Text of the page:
Photography from 100,000ft

I set out to take photographs at an altitude where I could see the curvature of the Earth.


The premise:

  • Float a balloon to an altitude where you can see Earth curvature
  • Have a camera rig suspended below it, taking pictures continuously
  • Computer system continuously radio transmits GPS location to ground
  • Balloon pops, camera rig parachutes down
  • Retrieve rig, retrieve photos


In my case, I was able to put a balloon at 101,331ft and took some great pictures.

I also learned a tremendous amount about wireless, modem design, PCB design, and other areas I’ve found very interesting.


Have to say that this is the new hardest thing I’ve ever done.

But worth it!  (See NYC!)


There are more photos and a highlights video at the end of the page.



This was a massive project and many details will get missed.

I’ll try to touch on the most interesting or difficult areas, but nearly all of it was deeply interesting and deserves a lot of coverage themselves.




Stats and Path

Launched in Hershey, landed in Princeton.



All of this was in-regulation, agreed and coordinated with the FAA and also Air Traffic Control the day-of.


Weather balloons of this size and larger are launched twice per-day, every day, all across the world, safely, by the government.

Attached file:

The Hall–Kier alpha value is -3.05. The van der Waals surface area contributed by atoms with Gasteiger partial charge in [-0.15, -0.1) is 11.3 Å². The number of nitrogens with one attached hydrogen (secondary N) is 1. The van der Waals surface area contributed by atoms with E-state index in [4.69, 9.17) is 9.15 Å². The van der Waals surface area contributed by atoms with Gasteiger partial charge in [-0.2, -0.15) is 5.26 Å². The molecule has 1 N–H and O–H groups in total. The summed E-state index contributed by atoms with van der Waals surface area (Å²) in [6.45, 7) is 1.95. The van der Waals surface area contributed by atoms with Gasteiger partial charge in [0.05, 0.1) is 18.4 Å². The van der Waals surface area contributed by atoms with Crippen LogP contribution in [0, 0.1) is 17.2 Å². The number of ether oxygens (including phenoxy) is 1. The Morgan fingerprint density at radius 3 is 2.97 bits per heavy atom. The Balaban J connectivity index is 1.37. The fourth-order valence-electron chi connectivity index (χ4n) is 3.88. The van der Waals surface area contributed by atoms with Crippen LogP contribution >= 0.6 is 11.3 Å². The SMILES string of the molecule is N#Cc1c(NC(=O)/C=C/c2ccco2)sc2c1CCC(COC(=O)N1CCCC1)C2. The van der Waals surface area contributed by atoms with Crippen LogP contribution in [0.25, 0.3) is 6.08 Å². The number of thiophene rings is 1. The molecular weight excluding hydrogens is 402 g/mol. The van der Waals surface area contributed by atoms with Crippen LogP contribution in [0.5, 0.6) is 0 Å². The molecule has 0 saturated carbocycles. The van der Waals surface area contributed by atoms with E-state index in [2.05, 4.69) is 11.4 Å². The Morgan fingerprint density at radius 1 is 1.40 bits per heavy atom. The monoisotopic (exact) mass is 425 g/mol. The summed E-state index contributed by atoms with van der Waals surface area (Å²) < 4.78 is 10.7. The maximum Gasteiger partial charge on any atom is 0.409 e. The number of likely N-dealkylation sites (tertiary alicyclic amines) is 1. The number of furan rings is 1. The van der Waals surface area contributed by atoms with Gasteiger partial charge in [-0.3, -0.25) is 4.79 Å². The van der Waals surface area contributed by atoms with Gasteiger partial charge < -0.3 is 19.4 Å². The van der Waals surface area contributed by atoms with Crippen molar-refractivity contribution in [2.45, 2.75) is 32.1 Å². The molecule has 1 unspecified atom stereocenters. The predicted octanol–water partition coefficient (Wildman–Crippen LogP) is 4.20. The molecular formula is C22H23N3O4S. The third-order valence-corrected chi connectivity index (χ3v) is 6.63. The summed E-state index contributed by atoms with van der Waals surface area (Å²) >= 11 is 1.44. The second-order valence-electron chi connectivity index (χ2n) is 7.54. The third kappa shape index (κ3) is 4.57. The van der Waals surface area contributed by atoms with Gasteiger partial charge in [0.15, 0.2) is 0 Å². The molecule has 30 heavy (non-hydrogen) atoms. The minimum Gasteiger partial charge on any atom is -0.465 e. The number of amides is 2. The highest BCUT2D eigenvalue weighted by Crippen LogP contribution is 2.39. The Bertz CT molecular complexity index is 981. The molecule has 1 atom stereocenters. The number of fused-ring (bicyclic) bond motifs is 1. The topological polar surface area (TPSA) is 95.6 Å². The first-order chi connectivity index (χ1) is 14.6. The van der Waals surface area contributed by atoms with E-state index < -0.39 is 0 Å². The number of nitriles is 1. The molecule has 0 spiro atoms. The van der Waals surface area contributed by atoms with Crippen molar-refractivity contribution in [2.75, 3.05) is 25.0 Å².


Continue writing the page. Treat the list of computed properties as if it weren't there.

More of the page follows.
In short, I didn’t forget to be safe.  I’m 100% positive it’s all safe and ok because I double checked then asked the government to confirm it all.




Several tech areas:

  • Location Tracking and Transmission
  • Photography
  • Balloon Launch and Recovery


Each area is critical to success.


Additionally, I decided to go with a PCB fabrication this time to give stability to the components.



Location Tracking and Transmission

You need to track the location of the balloon/photo system or you’ll never find it when it lands.

This is known as a flight computer, or a tracker.



  • Microcontroller (Atmega328P)
  • GPS module
  • Temperature/Pressure sensor
  • Radio Transmitter module (144.390 MHz)
  • SD card telemetry logger
  • APRS packet modulation
  • Antennas
  • Software Defined Radios and SDR#



You don’t know what your payload will be looking at at any given moment.  So you want to have as many constantly running cameras as you want/can to catch all the good shots.

Conditions try to kill off your cameras though:

  • Unfortunately, it’s -50F at that altitude
  • It takes 1 hour 45 min to get to altitude



  • Actual camera system
    • NoPro video
    • Canon digital photo and video
      • CHDK custom scripts running
  • Insulation system
  • Heating system


Balloon Launch and Recovery


  • Weather balloon
  • Helium tank, regulator, and filling tube
  • Rigging system to suspend camera system
  • Parachute rigging
  • Launch path prediction





Research and Build

Location Tracking and Transmission

GPS module wasn’t too bad, wrote some libs to abstract and normalize the values.

Temperature/Pressure sensor wasn’t too bad, also another library job.

SD card telemetry logger pretty easy also.

APRS packet format

This was a complete nightmare.  It’s a format smeared across 2 or 3 layers of the OSI stack all the way down to actual physical modulation.